viewers to vote via Facebook
on whether or not Jane would
fall pregnant (1.6 million
voted).
This was extended to allow
viewers to vote on the
wedding dress, wedding car
and 1st dance song (480,000
votes).
o For full statistics, see this
article.
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Competition was also run for
people to win parts as extras
in the wedding ad.
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Set up BT as a service
designed to help modern
families communicate.
Shows BT as a company “in
tune” with modern family life.
Voting process shows BT as a
company that listens to its
customers.
Encourages potential
customers to actively engage
with the brand, thereby
making them more likely to
remember them when
changing their
phone/internet/TV provider.
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Cross-platform marketing can be cost-effective.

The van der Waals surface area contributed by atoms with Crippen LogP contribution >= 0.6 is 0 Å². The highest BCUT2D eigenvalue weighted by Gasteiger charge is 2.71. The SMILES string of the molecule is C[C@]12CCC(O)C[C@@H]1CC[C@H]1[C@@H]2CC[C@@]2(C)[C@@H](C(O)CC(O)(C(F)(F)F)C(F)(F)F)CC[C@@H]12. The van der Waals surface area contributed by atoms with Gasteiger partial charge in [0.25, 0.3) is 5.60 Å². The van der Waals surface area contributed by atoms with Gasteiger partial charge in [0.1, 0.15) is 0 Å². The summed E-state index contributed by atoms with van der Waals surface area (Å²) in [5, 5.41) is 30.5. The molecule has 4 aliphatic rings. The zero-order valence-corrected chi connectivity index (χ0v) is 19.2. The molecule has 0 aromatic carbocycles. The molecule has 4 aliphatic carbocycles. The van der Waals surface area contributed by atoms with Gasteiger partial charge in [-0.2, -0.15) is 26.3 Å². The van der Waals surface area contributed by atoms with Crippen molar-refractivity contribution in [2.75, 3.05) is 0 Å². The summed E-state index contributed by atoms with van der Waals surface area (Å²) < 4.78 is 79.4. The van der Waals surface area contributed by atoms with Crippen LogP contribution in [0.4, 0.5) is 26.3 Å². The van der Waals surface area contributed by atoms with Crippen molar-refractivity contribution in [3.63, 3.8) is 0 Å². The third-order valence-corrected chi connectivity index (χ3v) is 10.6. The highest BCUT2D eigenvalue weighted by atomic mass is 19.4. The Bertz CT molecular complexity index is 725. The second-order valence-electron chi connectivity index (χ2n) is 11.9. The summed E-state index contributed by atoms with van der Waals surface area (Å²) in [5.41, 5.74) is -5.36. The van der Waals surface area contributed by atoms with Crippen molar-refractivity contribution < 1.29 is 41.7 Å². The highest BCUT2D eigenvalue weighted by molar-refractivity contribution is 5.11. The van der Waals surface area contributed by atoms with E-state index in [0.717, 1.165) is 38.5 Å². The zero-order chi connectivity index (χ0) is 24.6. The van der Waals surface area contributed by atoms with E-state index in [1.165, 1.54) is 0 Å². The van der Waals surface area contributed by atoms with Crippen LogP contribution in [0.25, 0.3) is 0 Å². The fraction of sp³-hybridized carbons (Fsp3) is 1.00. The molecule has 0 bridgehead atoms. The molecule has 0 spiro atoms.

It encourages active engagement from
audiences/consumers.
This active engagement makes people increasingly likely to
remember/buy/consume the product/brand.
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Key readings:
o Gray, Jonathon (2010) Show Sold Separately: Promos, Spoilers, and
Other Media Paratexts, New York: New York University Press
(Chapter 2)
o Cherry, Brigid (2010) ‘Stalking the Web: Celebration, Chat, and
Horror film Marketing on the Internet’ in Conrich, Ian (ed.) Horror
Zone, New York: I. B. Tauris & Co. Ltd, pp67 – 85.
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We will be deconstructing a cross-platform marketing
campaign in groups.
You will be given your assignment briefs and deadlines for
Assignment 3.